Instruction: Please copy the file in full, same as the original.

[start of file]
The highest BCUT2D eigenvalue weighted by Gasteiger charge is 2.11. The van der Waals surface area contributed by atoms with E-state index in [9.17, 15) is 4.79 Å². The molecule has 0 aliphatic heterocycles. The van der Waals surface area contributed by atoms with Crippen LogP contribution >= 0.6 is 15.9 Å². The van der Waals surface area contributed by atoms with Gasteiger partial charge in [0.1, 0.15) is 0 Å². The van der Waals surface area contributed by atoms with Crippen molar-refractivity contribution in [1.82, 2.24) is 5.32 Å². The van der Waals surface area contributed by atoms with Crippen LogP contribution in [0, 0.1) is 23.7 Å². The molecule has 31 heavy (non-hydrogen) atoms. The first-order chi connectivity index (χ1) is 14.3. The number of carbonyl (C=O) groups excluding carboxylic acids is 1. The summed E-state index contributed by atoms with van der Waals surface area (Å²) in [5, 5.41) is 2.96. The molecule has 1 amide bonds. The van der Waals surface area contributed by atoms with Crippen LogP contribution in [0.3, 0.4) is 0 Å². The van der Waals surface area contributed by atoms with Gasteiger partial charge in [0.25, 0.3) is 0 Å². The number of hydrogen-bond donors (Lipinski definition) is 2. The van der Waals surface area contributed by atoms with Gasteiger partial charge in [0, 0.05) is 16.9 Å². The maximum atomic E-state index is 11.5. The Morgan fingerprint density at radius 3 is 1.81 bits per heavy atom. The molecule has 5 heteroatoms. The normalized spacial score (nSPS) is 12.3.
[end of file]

The highest BCUT2D eigenvalue weighted by Gasteiger charge is 2.11. The van der Waals surface area contributed by atoms with E-state index in [9.17, 15) is 4.79 Å². The molecule has 0 aliphatic heterocycles. The van der Waals surface area contributed by atoms with Crippen LogP contribution >= 0.6 is 15.9 Å². The van der Waals surface area contributed by atoms with Gasteiger partial charge in [0.1, 0.15) is 0 Å². The van der Waals surface area contributed by atoms with Crippen molar-refractivity contribution in [1.82, 2.24) is 5.32 Å². The van der Waals surface area contributed by atoms with Crippen LogP contribution in [0, 0.1) is 23.7 Å². The molecule has 31 heavy (non-hydrogen) atoms. The first-order chi connectivity index (χ1) is 14.3. The number of carbonyl (C=O) groups excluding carboxylic acids is 1. The summed E-state index contributed by atoms with van der Waals surface area (Å²) in [5, 5.41) is 2.96. The molecule has 1 amide bonds. The van der Waals surface area contributed by atoms with Crippen LogP contribution in [0.3, 0.4) is 0 Å². The van der Waals surface area contributed by atoms with Gasteiger partial charge in [0.25, 0.3) is 0 Å². The number of hydrogen-bond donors (Lipinski definition) is 2. The van der Waals surface area contributed by atoms with Gasteiger partial charge in [0, 0.05) is 16.9 Å². The maximum atomic E-state index is 11.5. The Morgan fingerprint density at radius 3 is 1.81 bits per heavy atom. The molecule has 5 heteroatoms. The normalized spacial score (nSPS) is 12.3.